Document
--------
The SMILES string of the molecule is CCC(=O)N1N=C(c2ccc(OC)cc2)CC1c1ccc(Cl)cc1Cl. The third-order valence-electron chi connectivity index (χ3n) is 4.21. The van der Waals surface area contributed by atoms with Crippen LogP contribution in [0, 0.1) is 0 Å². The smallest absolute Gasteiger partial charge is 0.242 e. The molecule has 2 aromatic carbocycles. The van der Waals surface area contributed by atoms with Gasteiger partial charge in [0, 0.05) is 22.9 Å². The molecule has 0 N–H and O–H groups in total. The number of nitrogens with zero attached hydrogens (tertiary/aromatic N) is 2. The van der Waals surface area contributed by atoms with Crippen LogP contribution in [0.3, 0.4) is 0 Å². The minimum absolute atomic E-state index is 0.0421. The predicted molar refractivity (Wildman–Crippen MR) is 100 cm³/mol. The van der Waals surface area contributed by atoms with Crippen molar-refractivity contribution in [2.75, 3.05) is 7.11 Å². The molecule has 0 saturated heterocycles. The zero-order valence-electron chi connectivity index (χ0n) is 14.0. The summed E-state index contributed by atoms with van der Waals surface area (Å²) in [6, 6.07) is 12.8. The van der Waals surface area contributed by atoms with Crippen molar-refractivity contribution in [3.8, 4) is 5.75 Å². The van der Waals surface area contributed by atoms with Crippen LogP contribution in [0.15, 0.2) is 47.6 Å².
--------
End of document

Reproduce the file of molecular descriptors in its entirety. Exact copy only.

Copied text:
The SMILES string of the molecule is CCC(=O)N1N=C(c2ccc(OC)cc2)CC1c1ccc(Cl)cc1Cl. The third-order valence-electron chi connectivity index (χ3n) is 4.21. The van der Waals surface area contributed by atoms with Crippen LogP contribution in [0, 0.1) is 0 Å². The smallest absolute Gasteiger partial charge is 0.242 e. The molecule has 2 aromatic carbocycles. The van der Waals surface area contributed by atoms with Gasteiger partial charge in [0, 0.05) is 22.9 Å². The molecule has 0 N–H and O–H groups in total. The number of nitrogens with zero attached hydrogens (tertiary/aromatic N) is 2. The van der Waals surface area contributed by atoms with Crippen LogP contribution in [0.3, 0.4) is 0 Å². The minimum absolute atomic E-state index is 0.0421. The predicted molar refractivity (Wildman–Crippen MR) is 100 cm³/mol. The van der Waals surface area contributed by atoms with Crippen molar-refractivity contribution in [2.75, 3.05) is 7.11 Å². The molecule has 0 saturated heterocycles. The zero-order valence-electron chi connectivity index (χ0n) is 14.0. The summed E-state index contributed by atoms with van der Waals surface area (Å²) in [6, 6.07) is 12.8. The van der Waals surface area contributed by atoms with Crippen molar-refractivity contribution in [3.8, 4) is 5.75 Å². The van der Waals surface area contributed by atoms with Crippen LogP contribution in [0.15, 0.2) is 47.6 Å².